Uretiti Beach Camp

By: Jill Malcolm


Glenys and Joe Foster share the story of becoming Uretiti Beach Camp managers

From a newly erected bench-seat on top of a knoll, which was once a heap of rubbish and is now a garden of flaxes, I traced the sand dunes that fall down to a long pale beach and the seascape that ends at Whangarei Heads.

Screwed to the bench’s backrest was a shining plaque dedicating the seat to Joe and Glenys Foster and acknowledging the seven years they have been managers of Uretiti Beach Camp, just north of Waipu.

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Uretiti Beach Camp history

Ten years ago, Glenys and her first husband, John, bought a 10-metre bus and began outfitting it.

Before it was finished, John was diagnosed with cancer and although he lived long enough to enjoy taking to the road for four months, he finally succumbed to the disease.

The couple had already rented their home and after the fallout from the loss of her husband had settled, Glenys decided to keep travelling on her own.

Not only that but she also bought another motorhome in Australia so she could travel to see her children.

"In those days, it was not common to see women driving RVs on their own," she says. "But now we see solo women all the time."

Uretiti had always been one of Glenys’ favourite camps. It was also a favourite of Joe Foster, who had lived on his launch for many years and recently swapped to a caravan.

At Uretiti, the two met, became friends, and then more. They were married in 2009.

Glenys’ involvement with Uretiti began to increase, starting with her helping the young couple who were looking after the camp. Then, one winter, she was asked to stand in for the managers.

"Things happened and I kind of slipped into the job of full-time manager," she says. "Joe drove trucks for a couple of years but helped me over the summer when there could be up to 900 campers at one time. Five years ago, he joined me full-time."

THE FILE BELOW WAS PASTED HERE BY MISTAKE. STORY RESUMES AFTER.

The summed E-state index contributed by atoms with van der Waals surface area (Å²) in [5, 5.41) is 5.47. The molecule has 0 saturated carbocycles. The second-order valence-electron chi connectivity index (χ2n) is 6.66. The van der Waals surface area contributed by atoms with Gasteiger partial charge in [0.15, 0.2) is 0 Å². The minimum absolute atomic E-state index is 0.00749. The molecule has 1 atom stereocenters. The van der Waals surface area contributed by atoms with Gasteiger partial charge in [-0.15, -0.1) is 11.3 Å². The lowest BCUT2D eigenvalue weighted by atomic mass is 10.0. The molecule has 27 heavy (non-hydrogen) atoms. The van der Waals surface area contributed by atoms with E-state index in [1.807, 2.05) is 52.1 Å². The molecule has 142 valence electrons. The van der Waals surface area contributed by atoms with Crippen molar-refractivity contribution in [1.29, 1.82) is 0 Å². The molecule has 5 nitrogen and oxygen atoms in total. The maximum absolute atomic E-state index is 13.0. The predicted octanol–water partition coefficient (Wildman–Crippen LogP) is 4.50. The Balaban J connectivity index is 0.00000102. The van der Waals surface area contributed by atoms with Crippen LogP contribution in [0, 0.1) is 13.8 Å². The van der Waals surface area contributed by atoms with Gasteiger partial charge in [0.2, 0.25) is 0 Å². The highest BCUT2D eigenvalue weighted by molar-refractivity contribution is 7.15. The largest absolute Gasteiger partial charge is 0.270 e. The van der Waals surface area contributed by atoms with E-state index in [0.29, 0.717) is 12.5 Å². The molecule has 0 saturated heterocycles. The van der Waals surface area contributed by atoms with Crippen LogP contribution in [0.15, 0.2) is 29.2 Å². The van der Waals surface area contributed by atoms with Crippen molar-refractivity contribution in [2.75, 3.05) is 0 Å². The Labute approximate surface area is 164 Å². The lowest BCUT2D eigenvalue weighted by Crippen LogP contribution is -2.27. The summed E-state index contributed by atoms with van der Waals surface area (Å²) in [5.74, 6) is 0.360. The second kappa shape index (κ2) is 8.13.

Manging the camp today

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The couple agrees it’s been a wonderful few years. "It’s tranquil here even though it can get frantically busy at times," Glenys says.

"The people we’ve met have brought us so much enjoyment."

There have been challenges, of course, from pulling stuck vehicles from the sand, charging up hundreds of batteries to managing unruly groups (although that hasn’t often occurred), dealing with one camper’s death, a tornado, flooding, weather bombs, a large fire, and one tsunami warning when the whole camp had to be evacuated in the middle of the night.

But in between the dramas were quiet times when the couple just enjoyed the beautiful place they were living in. Joe and Glenys have decided it is time to go and play with their own toys.

The couple has a sizeable launch, two vehicles and a nine-metre fifth-wheeler they call ‘The Foster Home’.

Armed with the goodwill of the people they’ve helped over the years, they’ll now join them on the road.

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